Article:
It’s an interesting question. Before 1982, diapers relied on the absorbancy of cotton, paper and sponges to hold the, um, liquid in place. Unfortunately, those materials can only hold about 20 times their weight in water. The average diaper doesn’t really weight that much, so 20 times not very much equals leaks.
Today we have a much better situation. The use of superabsorbant polymer materials such as sodium polyacrylate has dramatically increased the “storage capacity” of your typical diaper. Sodium polyacrylate was originally developed as an agricultural product. Spread over crop fields it helps even out the drench-drought cycle by releasing moisture as needed. It is a super-absorbing polymer that can hold up to 800 times it’s weight in water. Again, compare that with paper, cotton or sponges which hold about 20 times their weight in water.
This superabsorber is commonly used in diapers to provide super absorbency. This also means it is easily available if you have a diaper (use a clean one – please!) on hand. To harvest the polymer powder, rip open a diaper and place it inside a one gallon zip lock bag. Seal the bag and shake to release the powder from the other materials inside the diaper. The powder that will collect in a corner of the bag is the superabsorber.
Imagine the possibilities for a science fair project where after harvesting the superabsorbant material from a variety of diapers you investigate the question of “Which diaper brand has the most absorbing capacity?”
Other uses for superabsorbers include potting soil where it is used as a moisture control agent. When water is added to the soil, the polymer will absorb and hold some water. As the soil dries, the polymer releases it’s water keeping the soil moist. Newer varieties of grass seed also incorporate a layer of the polymer to encase the seed in a moisture rich environment to promote germination.
This polymer can absorb up to 800 times its own weight in distilled water, 300 times in tap water and 60 times in 0.9% NaCl (a standard solution to mimic urine absorbency). The difference in these three solutions is the electrolyte (often sodium) concentration. In deionized water, water is absorbed by the polymer to lower the sodium ion concentration inside the polymer.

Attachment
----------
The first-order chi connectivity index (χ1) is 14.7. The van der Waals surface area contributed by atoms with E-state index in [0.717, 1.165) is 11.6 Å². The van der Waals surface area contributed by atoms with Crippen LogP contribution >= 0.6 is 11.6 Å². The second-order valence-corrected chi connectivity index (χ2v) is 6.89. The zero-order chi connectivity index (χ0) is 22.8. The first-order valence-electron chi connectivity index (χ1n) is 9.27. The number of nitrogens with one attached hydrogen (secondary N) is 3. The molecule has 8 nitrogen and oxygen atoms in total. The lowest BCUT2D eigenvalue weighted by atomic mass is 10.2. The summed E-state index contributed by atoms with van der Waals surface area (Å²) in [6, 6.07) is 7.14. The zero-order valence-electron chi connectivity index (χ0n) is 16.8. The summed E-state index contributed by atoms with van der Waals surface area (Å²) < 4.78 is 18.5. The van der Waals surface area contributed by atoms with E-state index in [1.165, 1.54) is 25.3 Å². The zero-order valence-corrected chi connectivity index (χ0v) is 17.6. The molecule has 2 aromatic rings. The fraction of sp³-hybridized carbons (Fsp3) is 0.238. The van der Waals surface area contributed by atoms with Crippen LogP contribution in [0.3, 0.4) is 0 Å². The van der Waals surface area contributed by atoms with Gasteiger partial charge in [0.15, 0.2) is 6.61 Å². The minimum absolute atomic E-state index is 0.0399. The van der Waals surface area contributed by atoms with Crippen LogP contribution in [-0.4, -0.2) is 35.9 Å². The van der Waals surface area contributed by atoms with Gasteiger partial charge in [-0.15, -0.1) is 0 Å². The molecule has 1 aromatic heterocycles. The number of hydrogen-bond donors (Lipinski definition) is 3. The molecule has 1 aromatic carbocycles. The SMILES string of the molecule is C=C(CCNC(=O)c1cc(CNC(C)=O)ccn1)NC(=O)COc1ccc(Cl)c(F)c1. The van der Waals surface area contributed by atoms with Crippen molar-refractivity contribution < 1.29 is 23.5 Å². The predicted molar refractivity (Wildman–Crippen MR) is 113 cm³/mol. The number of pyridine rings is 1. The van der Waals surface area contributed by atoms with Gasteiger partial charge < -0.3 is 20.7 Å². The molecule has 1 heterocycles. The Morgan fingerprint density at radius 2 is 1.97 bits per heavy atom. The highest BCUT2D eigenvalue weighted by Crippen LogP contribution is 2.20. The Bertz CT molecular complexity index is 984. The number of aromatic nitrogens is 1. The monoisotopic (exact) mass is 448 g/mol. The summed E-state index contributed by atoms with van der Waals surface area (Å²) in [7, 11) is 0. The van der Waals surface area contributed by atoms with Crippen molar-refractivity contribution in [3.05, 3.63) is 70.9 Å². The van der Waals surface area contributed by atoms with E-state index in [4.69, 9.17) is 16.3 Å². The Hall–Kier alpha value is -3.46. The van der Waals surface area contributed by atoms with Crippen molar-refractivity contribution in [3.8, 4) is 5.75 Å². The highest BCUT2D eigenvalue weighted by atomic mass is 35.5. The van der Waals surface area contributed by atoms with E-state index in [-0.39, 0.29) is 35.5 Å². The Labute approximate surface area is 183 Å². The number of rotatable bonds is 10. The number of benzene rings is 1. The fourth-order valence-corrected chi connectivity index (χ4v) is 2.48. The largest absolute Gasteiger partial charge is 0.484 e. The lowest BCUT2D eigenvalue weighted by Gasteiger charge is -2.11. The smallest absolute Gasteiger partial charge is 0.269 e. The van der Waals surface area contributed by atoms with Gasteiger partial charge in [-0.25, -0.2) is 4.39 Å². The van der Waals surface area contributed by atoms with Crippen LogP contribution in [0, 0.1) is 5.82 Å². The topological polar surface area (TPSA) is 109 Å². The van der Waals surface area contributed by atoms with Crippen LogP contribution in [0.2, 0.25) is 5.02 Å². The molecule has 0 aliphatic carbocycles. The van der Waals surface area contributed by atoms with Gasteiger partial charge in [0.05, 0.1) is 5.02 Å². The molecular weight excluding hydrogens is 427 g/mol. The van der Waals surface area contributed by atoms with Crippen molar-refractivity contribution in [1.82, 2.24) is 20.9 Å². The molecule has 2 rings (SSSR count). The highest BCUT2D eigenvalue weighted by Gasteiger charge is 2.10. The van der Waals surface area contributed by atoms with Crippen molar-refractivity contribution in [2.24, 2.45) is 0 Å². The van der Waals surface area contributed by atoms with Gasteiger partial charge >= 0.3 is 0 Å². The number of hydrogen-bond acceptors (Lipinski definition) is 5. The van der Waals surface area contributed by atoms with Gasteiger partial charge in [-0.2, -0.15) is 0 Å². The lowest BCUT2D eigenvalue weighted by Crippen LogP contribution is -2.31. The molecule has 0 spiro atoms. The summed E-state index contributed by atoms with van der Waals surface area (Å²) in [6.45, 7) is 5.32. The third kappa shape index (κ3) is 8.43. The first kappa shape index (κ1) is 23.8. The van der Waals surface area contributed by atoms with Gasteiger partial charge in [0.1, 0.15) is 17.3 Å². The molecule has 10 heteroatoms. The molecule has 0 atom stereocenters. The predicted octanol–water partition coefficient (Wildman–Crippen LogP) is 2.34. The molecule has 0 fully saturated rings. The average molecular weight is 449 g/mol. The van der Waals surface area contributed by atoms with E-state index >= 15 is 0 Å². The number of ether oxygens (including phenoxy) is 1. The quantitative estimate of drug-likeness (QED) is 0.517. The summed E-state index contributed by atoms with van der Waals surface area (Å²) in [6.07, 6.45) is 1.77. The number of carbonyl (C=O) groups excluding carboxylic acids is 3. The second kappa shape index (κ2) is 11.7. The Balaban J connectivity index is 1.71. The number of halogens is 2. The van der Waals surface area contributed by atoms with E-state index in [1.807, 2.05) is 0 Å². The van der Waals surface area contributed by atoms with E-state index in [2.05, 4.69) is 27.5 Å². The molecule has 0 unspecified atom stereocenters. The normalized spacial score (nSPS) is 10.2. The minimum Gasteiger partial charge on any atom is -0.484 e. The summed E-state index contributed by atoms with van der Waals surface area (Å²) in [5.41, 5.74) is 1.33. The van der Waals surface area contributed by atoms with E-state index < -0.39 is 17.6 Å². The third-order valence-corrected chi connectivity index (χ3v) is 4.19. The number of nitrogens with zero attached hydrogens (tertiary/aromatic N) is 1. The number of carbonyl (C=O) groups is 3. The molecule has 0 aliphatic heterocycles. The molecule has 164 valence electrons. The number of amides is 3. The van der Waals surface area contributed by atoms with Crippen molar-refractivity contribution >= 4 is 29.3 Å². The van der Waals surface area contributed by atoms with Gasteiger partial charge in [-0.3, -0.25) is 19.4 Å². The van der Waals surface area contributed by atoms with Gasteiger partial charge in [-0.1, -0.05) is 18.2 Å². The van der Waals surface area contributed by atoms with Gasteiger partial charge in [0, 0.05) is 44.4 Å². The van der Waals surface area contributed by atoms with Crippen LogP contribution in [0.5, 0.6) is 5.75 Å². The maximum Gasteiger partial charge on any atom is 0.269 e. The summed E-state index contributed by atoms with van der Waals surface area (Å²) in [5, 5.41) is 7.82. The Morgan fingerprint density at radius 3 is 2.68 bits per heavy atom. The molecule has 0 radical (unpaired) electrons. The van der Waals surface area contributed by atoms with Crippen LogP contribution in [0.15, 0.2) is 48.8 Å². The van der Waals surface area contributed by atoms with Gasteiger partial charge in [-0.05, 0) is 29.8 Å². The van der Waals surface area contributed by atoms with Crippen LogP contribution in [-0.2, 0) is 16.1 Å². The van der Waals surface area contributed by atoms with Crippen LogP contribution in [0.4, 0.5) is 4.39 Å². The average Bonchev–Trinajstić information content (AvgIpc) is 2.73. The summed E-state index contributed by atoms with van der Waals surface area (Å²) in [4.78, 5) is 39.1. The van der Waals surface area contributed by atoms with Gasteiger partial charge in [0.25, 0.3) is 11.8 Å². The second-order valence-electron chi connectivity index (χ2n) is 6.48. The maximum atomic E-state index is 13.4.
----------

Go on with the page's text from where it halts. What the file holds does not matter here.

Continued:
Under low electrolyte concentrations (distilled water) osmotic pressure allows the polymer to swell and hold a great amount of water in a gel. For instance, adding distilled water to the polymer powder will create a gel. The addition of an electrolyte to the gel decreases osmotic pressure causing release of water from the polymer. For instance, sprinkling table salt (sodium chloride) on top of the gel will increase the electrolyte concentration outside the polymer and the gel will appear to “melt” as the water is released. The water exits the polymer to equalize the electrolyte (sodium ion) concentration.
In the early 1960s, the United States Department of Agriculture (USDA) was conducting work on materials to improve water conservation in soils. They developed a resin based on the grafting of acrylonitrile polymer onto the backbone of starch molecules (i.e. starch-grafting). The hydrolyzed product of the hydrolysis of this starch-acrylonitrile co-polymer gave water absorption greater than 400 times its weight. Also, the gel did not release liquid water the way that fiber-based absorbents do.
The polymer came to be known as “Super Slurper”. The USDA gave the technical know how several USA companies for further development of the basic technology. A wide range of combinations were attempted including work with acrylic acid, acrylamide and polyvinyl alcohol (PVA).
In the early 1970s, super absorbent polymer was used commercially for the first time – not for soil applications as originally intended – but for disposable hygienic products. The first product markets were feminine sanitary napkins and adult incontinence products.
In 1978, Park Davis used super absorbent polymers in sanitary napkins.
Super absorbent polymer was first used in Europe in a baby diaper in 1982 when Schickendanz and Beghin-Say added the material to the absorbent core. Shortly thereafter, UniCharm introduced super absorbent baby diapers in Japan while Proctor & Gamble and Kimberly-Clark in the USA began to use the material.
The development of super absorbent technology and performance has been largely led by demands in the disposable hygiene segment. Strides in absorption performance have allowed the development of the ultra-thin baby diaper which uses a fraction of the materials – particularly fluff pulp – which earlier disposable diapers consumed.
Super absorbents used in soil amendments applications tend to be cross-linked acrylic-acrylamide co-polymers (usually Potassium neutralized).
If you found this interesting, check out some of these related articles.
Tell us what you're thinking by leaving a comment below...